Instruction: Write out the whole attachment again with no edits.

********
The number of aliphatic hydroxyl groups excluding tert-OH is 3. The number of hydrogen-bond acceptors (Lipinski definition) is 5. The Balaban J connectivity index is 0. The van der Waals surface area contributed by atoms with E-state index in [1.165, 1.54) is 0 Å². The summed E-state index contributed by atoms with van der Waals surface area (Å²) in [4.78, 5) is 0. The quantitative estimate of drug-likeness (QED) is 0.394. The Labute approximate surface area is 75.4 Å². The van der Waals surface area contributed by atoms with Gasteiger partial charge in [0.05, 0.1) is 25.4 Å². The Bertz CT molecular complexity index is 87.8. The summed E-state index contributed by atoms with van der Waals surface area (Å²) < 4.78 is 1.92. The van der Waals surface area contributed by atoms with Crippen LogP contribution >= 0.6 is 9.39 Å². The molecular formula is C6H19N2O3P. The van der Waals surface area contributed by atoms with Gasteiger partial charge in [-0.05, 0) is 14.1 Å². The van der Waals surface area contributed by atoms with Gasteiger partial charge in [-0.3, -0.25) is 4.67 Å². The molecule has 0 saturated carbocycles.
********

The number of aliphatic hydroxyl groups excluding tert-OH is 3. The number of hydrogen-bond acceptors (Lipinski definition) is 5. The Balaban J connectivity index is 0. The van der Waals surface area contributed by atoms with E-state index in [1.165, 1.54) is 0 Å². The summed E-state index contributed by atoms with van der Waals surface area (Å²) in [4.78, 5) is 0. The quantitative estimate of drug-likeness (QED) is 0.394. The Labute approximate surface area is 75.4 Å². The van der Waals surface area contributed by atoms with Gasteiger partial charge in [0.05, 0.1) is 25.4 Å². The Bertz CT molecular complexity index is 87.8. The summed E-state index contributed by atoms with van der Waals surface area (Å²) < 4.78 is 1.92. The van der Waals surface area contributed by atoms with Crippen LogP contribution >= 0.6 is 9.39 Å². The molecular formula is C6H19N2O3P. The van der Waals surface area contributed by atoms with Gasteiger partial charge in [-0.05, 0) is 14.1 Å². The van der Waals surface area contributed by atoms with Gasteiger partial charge in [-0.3, -0.25) is 4.67 Å². The molecule has 0 saturated carbocycles.